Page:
Different varieties of rice require various cooking times (pressure cooking is much shorter than mentioned in the video), but the water to rice ratio remains constant at 1 to 1, simplifying the “perfecting” process tremendously! Science and technology in the kitchen!

The video offers a good explanation of the physics and math involved in getting consistent and pleasing results when cooking rice. Keep in mind when watching that cooking pots differ as to evaporation rates, and it is worth pointing out that the Instant Pot provides a sealed environment, so evaporation is kept to a minimum, giving the most consistent results. Most cooking instructions assume lots of evaporation over time, so they call for more water along with the longer cooking times of some varieties of rice. Watch the Cook’s Illustrated video (and take notes if you are curious, or a skeptic!).

 

To read LifeHacker’s comments, click here.

After discussing this approach with Flo Lum, favorite Instant Pot video creator, she observed:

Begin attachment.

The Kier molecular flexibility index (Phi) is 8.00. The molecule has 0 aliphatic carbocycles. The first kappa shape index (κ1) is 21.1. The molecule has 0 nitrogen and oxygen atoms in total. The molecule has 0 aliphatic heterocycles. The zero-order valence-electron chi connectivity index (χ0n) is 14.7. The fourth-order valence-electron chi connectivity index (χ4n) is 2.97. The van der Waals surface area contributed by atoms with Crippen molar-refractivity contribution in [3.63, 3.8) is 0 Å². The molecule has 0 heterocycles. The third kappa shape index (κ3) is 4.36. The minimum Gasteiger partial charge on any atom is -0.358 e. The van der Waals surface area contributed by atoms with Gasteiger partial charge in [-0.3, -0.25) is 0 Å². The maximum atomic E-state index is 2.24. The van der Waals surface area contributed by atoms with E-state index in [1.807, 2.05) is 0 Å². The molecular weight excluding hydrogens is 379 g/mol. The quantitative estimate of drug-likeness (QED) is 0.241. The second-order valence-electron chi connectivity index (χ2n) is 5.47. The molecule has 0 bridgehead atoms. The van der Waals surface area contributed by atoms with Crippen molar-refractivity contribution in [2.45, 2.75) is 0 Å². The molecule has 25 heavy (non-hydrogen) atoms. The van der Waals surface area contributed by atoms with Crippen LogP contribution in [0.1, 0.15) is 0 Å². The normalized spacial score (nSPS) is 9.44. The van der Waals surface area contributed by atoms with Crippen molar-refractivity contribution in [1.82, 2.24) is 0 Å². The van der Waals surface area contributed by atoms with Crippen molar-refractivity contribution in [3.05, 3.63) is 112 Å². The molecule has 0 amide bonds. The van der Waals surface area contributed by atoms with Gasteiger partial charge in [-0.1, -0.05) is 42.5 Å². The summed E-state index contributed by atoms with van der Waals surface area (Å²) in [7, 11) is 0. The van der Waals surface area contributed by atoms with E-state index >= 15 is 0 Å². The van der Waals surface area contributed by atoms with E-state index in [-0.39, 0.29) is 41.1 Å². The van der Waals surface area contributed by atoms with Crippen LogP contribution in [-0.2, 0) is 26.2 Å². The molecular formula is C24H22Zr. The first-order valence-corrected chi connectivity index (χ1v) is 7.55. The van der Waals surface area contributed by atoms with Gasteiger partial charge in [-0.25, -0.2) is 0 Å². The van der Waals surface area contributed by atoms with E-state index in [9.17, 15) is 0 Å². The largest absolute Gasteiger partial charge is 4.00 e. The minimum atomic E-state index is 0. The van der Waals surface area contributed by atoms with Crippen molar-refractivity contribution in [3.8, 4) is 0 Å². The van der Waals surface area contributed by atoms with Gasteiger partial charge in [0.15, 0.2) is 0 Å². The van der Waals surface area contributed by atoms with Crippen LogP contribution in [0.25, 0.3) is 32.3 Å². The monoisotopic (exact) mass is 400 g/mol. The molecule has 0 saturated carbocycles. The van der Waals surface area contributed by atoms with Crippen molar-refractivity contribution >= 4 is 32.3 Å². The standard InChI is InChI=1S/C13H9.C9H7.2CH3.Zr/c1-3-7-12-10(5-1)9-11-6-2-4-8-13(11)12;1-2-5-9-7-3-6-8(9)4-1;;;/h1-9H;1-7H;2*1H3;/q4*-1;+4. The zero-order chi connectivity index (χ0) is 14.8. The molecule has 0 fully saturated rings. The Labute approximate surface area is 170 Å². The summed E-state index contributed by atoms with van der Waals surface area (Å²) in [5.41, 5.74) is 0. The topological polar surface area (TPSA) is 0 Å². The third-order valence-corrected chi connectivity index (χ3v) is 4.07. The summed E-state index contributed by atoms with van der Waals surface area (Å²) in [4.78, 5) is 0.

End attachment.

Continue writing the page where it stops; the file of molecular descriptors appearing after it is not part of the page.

“This is probably why the “Chinese” method actually makes sense now. There are two methods… One uses your full hand: when placed barely on top of the rice, the water should reach a certain point on the top of your hand. And the knuckle method: where you stick your middle finger tip into the water, barely touching the top of the rice, the water should reach the first knuckle. I never understood how it worked but now sort of makes sense. Ancient Chinese secrets.”

Considering all of this, we tested various water to rice ratios, and can confidently recommend this as a convenient starting point in your search for your “perfect rice”: